Cover of Explore Records EXP0017

Iannis XENAKIS: Synaphaï (1969); Aroura (1971); Antikhthon (1969). Geoffrey Douglas Madge (pno), New Philharmonia Orchestra, Elgar Howarth (cond.). Explore Records EXP0017 (http://www.explorerecords.com/). Distributed in the US by Koch Distribution (http://www.kochdistribution.com/).

While most recent recordings carry a greater dynamic range contributing to a vital potency, the true Xenakis fan will leap for these November 1976 sessions just to hear alternates. Synaphaï’s durations differ greatly: Madge takes 11:52 to Ooï’s 16:26 (Timpani 1C1068). Timpani’s longer Synaphaï luxuriates in the multifaceted textures. Explore’s reissue doesn’t actually feel faster. It’s more a case of a single, immolating burst. Understandably, Xenakis’ effects were fresh in the mid-’70s, and they’re realized here with a certain recklessness. I wonder if Howarth proceeds briskly to get it over with, or if Tamayo takes his time in order to make it more playable. Madge’s exposed cadenza-like passages (starting around 7:18) are undoubtedly speedier and fiercer than Ooï’s (starting around 9:40), who, by comparison, is surprisingly tender, even across wide swaths of repeated notes. Aroura is merely a half-minute longer here than on mode 152. The 12 New Philharmonia Strings are as energized as today’s Ensemble Resonanze colleagues, despite a subdued midrange. Antikhthon is forceful and potent, delivered with brutality rather than finesse. As with Edition RZ’s collection of Xenakis orchestral works, it’s good to have these recordings back in circulation.

Cover of mode 171 / 173

Percussion Works.” Iannis XENAKIS: Persephassa (1969); Psappha (1975); Dmaathen (1977); Pléïades (1978); Komboï (1981); Kassandra (1987); Okho (1989); Oophaa (1989); Rebonds (1989). Steven Schick (perc); red fish blue fish: Patti Cudd, Aiyun Huang, Terry Longshore, Brett Reed, David Shively, Vanessa Tomlinson, Gustavo Aguilar, Rob Esler, Ross Karre, Don Nichols, Morris Palter, Lisa Tolentino, Ivan Manzanilla, Greg Stuart; Jacqueline Leclair (ob); Shannon Wettstein, John Mark Harris (hpschd); Philip Larson (voice). mode 171/73 (http://www.moderecords.com/). Edition Iannis Xenakis Volume 7.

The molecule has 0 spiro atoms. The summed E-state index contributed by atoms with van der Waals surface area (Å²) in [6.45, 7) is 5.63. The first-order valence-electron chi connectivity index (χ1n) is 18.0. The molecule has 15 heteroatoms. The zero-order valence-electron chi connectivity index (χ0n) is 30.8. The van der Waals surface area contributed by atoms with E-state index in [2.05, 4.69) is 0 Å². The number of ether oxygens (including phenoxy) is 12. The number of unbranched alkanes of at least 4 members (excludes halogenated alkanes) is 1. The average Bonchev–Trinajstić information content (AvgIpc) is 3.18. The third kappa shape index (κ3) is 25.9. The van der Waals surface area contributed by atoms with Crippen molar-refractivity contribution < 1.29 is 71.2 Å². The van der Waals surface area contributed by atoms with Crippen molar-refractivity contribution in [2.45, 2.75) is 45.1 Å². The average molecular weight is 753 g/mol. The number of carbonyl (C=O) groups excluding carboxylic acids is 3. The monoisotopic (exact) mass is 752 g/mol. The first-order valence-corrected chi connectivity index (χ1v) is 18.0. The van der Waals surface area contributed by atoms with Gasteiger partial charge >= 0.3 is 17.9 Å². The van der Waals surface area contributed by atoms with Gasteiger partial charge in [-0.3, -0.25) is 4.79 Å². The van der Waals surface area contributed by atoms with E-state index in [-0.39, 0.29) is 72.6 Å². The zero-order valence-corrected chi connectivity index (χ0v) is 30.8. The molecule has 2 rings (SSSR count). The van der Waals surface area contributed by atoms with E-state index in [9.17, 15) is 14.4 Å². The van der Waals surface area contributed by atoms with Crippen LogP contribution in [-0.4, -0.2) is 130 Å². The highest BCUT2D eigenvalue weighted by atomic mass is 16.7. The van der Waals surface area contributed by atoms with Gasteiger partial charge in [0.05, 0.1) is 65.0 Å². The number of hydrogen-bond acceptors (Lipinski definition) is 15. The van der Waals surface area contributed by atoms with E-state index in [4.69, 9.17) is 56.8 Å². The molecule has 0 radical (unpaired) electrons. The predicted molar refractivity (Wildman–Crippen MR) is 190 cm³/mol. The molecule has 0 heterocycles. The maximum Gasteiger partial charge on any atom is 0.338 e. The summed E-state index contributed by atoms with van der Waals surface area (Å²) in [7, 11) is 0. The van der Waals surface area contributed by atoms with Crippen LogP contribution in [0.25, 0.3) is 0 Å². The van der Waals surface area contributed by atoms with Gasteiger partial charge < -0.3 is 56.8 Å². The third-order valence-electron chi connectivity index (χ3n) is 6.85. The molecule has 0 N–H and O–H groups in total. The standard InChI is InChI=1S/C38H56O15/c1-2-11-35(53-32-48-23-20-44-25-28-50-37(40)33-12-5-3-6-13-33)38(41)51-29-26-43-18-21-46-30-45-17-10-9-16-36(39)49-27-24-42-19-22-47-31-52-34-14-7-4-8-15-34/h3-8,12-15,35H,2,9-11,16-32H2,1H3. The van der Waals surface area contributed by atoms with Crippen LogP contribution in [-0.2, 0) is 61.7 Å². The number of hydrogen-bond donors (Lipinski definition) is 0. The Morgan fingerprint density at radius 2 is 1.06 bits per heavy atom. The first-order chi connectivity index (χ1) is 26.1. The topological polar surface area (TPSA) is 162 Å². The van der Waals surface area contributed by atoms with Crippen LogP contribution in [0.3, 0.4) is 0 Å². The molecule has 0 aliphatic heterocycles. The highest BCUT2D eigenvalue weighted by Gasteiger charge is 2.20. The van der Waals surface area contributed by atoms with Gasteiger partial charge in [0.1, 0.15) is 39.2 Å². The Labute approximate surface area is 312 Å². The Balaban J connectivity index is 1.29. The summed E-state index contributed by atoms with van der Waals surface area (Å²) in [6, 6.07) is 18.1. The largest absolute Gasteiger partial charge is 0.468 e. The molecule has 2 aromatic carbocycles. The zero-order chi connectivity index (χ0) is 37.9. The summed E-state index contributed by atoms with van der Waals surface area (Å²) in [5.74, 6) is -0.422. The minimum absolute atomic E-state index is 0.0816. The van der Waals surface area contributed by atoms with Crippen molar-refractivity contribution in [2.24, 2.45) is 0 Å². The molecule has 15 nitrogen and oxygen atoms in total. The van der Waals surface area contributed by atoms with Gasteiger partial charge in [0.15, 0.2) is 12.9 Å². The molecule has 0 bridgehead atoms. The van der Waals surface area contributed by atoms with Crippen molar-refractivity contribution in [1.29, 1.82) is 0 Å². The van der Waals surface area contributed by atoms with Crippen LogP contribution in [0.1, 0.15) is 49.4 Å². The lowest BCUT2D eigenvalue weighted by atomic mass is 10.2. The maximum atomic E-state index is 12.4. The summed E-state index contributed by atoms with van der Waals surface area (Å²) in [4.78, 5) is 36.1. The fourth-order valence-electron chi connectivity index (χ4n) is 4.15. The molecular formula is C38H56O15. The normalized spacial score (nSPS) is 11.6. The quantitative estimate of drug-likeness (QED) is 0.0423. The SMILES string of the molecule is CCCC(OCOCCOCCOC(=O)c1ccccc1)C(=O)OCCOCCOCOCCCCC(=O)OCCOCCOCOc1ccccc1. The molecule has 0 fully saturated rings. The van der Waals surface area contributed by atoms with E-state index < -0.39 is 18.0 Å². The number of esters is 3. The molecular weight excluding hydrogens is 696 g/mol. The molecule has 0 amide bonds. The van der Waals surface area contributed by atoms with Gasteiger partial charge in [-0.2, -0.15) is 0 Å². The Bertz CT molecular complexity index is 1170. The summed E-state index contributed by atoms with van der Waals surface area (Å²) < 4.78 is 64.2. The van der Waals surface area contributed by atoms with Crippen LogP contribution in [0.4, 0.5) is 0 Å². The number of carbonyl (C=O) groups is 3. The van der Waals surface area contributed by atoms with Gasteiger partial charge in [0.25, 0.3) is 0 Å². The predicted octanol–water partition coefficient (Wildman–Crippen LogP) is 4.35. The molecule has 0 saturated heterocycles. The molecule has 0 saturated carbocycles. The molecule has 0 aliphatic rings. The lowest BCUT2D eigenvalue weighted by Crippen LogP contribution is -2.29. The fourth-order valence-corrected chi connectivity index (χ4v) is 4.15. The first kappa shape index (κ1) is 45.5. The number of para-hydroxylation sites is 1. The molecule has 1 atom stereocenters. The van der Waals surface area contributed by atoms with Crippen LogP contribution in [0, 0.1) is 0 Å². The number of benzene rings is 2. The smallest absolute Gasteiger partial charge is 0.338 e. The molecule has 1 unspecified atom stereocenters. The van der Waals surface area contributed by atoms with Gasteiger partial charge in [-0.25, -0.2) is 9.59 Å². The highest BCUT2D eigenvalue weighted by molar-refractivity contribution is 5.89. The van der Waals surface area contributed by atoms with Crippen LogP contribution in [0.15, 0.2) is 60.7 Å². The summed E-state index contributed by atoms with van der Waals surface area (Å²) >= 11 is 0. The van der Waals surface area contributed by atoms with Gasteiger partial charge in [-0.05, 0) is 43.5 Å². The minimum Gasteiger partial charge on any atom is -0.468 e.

Mode’s freshest Xenakis volume collects percussion solos, ensembles and pairings with other instruments. (Percussion ensembles with chorus or soloists, and orchestral works with prominent percussion parts, aren’t included.) Programmed chronologically across three discs, these nine will make the Xenakis fan salivate, though none is a premiere recording. Rebonds, Persephassa, Psappha and Okho have in fact been released on mode before. The duos Dmaathen and Kassandra, for percussion with oboe and voice respectively, stand out, and the sextets Persephassa and Pléïades deliver mightily.